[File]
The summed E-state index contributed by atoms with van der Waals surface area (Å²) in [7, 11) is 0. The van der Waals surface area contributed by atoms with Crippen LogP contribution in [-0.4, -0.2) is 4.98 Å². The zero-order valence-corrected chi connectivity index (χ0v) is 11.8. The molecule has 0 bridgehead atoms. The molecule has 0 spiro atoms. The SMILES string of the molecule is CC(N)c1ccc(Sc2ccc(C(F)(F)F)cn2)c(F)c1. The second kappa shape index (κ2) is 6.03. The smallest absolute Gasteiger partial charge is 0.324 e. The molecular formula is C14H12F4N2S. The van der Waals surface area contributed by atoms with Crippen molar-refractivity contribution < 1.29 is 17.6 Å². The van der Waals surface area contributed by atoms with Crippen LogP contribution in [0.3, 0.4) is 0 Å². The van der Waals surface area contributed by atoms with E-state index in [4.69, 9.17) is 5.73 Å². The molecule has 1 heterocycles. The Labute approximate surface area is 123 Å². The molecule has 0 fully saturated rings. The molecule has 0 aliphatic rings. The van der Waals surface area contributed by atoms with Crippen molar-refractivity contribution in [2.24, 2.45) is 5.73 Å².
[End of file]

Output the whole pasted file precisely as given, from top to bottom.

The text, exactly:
The summed E-state index contributed by atoms with van der Waals surface area (Å²) in [7, 11) is 0. The van der Waals surface area contributed by atoms with Crippen LogP contribution in [-0.4, -0.2) is 4.98 Å². The zero-order valence-corrected chi connectivity index (χ0v) is 11.8. The molecule has 0 bridgehead atoms. The molecule has 0 spiro atoms. The SMILES string of the molecule is CC(N)c1ccc(Sc2ccc(C(F)(F)F)cn2)c(F)c1. The second kappa shape index (κ2) is 6.03. The smallest absolute Gasteiger partial charge is 0.324 e. The molecular formula is C14H12F4N2S. The van der Waals surface area contributed by atoms with Crippen molar-refractivity contribution < 1.29 is 17.6 Å². The van der Waals surface area contributed by atoms with Crippen LogP contribution in [0.3, 0.4) is 0 Å². The van der Waals surface area contributed by atoms with E-state index in [4.69, 9.17) is 5.73 Å². The molecule has 1 heterocycles. The Labute approximate surface area is 123 Å². The molecule has 0 fully saturated rings. The molecule has 0 aliphatic rings. The van der Waals surface area contributed by atoms with Crippen molar-refractivity contribution in [2.24, 2.45) is 5.73 Å².